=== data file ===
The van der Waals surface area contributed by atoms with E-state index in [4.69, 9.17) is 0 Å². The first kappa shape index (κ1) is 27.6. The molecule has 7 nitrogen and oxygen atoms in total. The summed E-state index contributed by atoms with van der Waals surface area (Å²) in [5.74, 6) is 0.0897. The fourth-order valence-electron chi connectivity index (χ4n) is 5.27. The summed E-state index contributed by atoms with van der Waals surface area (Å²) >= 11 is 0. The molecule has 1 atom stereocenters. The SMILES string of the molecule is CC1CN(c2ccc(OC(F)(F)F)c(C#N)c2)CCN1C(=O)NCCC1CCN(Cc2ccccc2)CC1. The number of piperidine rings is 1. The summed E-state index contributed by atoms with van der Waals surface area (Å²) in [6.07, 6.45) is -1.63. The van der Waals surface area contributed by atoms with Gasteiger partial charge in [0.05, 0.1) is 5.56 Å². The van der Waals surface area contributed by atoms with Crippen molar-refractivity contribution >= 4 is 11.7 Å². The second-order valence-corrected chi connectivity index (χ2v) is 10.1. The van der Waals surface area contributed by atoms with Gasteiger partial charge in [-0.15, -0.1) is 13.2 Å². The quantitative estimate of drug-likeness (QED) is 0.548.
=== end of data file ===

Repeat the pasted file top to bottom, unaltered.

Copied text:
The van der Waals surface area contributed by atoms with E-state index in [4.69, 9.17) is 0 Å². The first kappa shape index (κ1) is 27.6. The molecule has 7 nitrogen and oxygen atoms in total. The summed E-state index contributed by atoms with van der Waals surface area (Å²) in [5.74, 6) is 0.0897. The fourth-order valence-electron chi connectivity index (χ4n) is 5.27. The summed E-state index contributed by atoms with van der Waals surface area (Å²) >= 11 is 0. The molecule has 1 atom stereocenters. The SMILES string of the molecule is CC1CN(c2ccc(OC(F)(F)F)c(C#N)c2)CCN1C(=O)NCCC1CCN(Cc2ccccc2)CC1. The number of piperidine rings is 1. The summed E-state index contributed by atoms with van der Waals surface area (Å²) in [6.07, 6.45) is -1.63. The van der Waals surface area contributed by atoms with Gasteiger partial charge in [0.05, 0.1) is 5.56 Å². The van der Waals surface area contributed by atoms with Crippen molar-refractivity contribution >= 4 is 11.7 Å². The second-order valence-corrected chi connectivity index (χ2v) is 10.1. The van der Waals surface area contributed by atoms with Gasteiger partial charge in [-0.15, -0.1) is 13.2 Å². The quantitative estimate of drug-likeness (QED) is 0.548.